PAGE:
Novel Enzymatic Assays for Total and Conjugated Bilirubi

Period of Performance: 09/01/1999 - 08/31/2000


Phase 2 SBIR

Recipient Firm

Micronix, Inc.
Carmel, IN 46032
Principal Investigator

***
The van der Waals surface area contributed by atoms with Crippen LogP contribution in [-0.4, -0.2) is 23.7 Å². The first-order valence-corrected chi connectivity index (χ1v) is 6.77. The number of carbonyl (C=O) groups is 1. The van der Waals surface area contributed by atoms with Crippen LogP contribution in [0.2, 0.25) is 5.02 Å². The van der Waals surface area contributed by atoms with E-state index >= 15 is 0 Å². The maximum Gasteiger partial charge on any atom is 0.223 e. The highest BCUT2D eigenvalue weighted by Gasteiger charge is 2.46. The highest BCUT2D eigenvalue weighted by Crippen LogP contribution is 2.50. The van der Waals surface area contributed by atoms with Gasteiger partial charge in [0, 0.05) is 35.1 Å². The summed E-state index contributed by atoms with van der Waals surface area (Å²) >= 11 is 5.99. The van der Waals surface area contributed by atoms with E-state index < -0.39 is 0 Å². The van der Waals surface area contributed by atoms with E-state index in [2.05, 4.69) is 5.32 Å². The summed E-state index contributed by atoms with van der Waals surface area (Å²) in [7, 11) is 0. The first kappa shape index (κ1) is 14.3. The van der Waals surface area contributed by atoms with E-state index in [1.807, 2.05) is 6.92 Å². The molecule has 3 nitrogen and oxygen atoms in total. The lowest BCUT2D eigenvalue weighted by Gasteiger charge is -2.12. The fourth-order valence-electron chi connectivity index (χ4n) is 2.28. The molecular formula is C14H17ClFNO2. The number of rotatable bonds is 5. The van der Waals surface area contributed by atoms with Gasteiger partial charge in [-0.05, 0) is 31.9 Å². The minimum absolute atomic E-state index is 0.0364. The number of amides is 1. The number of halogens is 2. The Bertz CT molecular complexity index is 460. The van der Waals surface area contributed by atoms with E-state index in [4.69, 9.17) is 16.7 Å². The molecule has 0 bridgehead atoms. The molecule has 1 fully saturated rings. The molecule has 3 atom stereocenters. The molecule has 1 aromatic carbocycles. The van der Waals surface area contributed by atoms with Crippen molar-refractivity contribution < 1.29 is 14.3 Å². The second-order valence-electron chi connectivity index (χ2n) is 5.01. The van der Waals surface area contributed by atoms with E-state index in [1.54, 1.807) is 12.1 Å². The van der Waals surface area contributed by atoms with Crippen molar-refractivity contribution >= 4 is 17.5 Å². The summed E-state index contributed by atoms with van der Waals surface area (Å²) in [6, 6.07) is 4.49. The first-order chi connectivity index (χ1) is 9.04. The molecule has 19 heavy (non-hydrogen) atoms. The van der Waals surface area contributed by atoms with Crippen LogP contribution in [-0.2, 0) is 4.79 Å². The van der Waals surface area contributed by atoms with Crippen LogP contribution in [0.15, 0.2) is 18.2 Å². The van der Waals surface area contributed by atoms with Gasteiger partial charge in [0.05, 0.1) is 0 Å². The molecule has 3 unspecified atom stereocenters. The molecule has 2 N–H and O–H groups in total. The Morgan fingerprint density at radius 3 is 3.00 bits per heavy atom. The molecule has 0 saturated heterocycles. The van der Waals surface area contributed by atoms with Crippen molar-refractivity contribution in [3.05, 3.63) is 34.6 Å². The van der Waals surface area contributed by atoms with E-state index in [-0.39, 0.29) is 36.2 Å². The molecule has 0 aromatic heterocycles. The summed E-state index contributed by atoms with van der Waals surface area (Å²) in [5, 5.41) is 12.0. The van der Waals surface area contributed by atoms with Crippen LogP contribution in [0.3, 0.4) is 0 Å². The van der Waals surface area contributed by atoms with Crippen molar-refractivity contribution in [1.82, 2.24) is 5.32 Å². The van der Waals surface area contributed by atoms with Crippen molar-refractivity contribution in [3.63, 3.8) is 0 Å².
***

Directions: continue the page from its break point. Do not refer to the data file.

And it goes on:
This company has proposed the development of novel enzymatic specific assay methods for total, "direct," and conjugated bilirubin. The enzyme bilirubin oxidase (bilrubin, oxido-reductase, EC. from myrothecium verrucaria oxidizes bilirubin to bilverdin and higher oxidation products. The reaction is monitored by measuring the decrease in OD460 due to disappearance of endogenous bilirubin. Presence of recyclable ferricyanide in the reagents accelerates and linearizes signal progression and enhances reagent stability. This reduces the amount of enzyme need and facilitates adaptability to analytical equipment. During Phase I we have demonstrated good specificity of the reagents for their targeted bilirubin fractions. Prototype methods were developed for: 1) analysis of diluted serum specimens on centralized clinical analyzer; 2) assay of undiluted micro-specimens at the point-of-care (POC) with a miniature LED fiberoptic photometer. Objectives for Phase II are: 1) validation of method specificity for unconjugated and delta bilirubin; 2) optimization and technical evaluation of the methods; 3) enhancement of the LED photometer; 4) development of a dry reagent application technique for the POC reagents. The proposed enzymatic assay technology intends to replace the current diazo field methods, which originate in the 19th century, are operationally complex, unstandardized, and have a dismal record of performance. PROPOSED COMMERCIAL APPLICATIONS: In the US alone, close to 250 million tests for total or direct bilirubin are ordered each year. Total billings for bilirubin testing are in excess of $2 billion. The annual economic loss due to liver disease, including alcohol and drug related components, has been estimated at $40 billion. Each year, 40,000 people die from chronic liver disease, and about 300,000 are hospitalized. Assays for total and direct bilirubin are need in 6,000 neonatal care units for the 4 million babies born each year. Current laboratory methods give extremely variable results, and a reliable point- of-care methods give extremely variable results, and reliable point-of-care method is unavailable. The proposed enzymatic methods may help to combat these deficiencies.